Grocery sales tax: Connecticut is a high tax state. A troubling recommendation has emerged from a report commissioned by the legislature to end the exemption of groceries from sales tax. The idea of including groceries in a broad-based sales tax is not helping Connecticut’s tax and spend reputation.
It is true that the state is in a tough spot fiscally. The state holds the fourth largest unfunded pension liability in the country and is facing almost a two-billion-dollar deficit in the coming fiscal years. The mixed response from residents on proposed solutions- including an installation of toll roads- to help prop up budget do not lend to an expedient solution.
This type of regressive taxation scheme does not address the underlying fiscal woes that ail the state. It is a poorly targeted tax, groceries are a much larger share of income for lower- than higher-income households. Taxing groceries is going to be especially hard on middle income families. Low income families who qualify for food stamps (SNAP) will be partially insulated from the tax increase because federal law prevents taxing of items purchased with those benefits.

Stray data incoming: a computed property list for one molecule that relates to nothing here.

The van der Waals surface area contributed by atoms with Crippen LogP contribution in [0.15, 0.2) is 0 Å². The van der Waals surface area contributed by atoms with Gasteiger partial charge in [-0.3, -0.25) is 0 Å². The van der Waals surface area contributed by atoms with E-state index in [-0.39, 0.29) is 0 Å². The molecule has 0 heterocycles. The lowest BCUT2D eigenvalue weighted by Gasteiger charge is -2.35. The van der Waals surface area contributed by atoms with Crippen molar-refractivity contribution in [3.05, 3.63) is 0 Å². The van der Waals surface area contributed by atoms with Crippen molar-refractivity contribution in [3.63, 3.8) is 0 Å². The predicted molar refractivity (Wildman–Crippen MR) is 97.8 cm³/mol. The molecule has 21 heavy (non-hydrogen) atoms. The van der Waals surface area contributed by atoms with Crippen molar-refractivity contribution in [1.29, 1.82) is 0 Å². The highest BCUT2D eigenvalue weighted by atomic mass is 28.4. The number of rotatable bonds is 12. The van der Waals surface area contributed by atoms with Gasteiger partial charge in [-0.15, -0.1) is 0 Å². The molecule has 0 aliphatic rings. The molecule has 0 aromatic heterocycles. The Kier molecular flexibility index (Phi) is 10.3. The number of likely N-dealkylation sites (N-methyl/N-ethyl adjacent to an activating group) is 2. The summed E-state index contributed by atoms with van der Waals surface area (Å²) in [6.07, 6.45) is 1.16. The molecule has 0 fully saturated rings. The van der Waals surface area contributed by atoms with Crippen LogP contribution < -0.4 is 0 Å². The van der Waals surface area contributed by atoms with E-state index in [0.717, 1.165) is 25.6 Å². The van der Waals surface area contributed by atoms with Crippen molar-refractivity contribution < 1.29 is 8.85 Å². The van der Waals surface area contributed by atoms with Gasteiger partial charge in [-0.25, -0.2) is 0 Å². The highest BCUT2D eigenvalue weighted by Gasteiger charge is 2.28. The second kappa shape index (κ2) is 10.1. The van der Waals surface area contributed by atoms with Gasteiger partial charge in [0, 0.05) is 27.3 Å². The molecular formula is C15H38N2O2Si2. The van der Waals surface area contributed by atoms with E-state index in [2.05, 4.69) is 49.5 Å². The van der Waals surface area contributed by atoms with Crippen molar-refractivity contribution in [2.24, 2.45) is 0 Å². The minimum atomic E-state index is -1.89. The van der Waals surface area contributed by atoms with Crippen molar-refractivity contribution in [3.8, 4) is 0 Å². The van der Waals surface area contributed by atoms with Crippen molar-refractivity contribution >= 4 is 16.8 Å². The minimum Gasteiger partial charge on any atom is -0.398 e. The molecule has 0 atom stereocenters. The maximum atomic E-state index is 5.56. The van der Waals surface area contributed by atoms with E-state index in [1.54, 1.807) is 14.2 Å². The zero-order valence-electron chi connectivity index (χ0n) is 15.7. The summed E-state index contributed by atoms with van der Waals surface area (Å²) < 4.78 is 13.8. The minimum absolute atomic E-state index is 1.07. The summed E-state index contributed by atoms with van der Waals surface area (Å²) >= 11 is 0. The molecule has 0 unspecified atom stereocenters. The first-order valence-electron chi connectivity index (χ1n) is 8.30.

The total expected revenue of $444 million is paltry in comparison to other possible revenue sources, such as increasing the highest income tax rates. Only seven other states subject groceries to sales tax. I am not against taxation of some food items, taxes on sugary beverages or candy can help to dissuade excessive consumption. Some taxation schemes have proven to be effective like the gas taxes to help pay for our roads, but this scheme is more punitive to consumers than anything.
The “grocery tax” is a far cry from a specifically targeted tax to reduce consumption, it is a grab at consumers wallets to try and balance the budget. Certainly, steps need to be taken to put Connecticut back on a more sustainable fiscal track but squeezing the citizens every time they buy a gallon of milk is not the answer.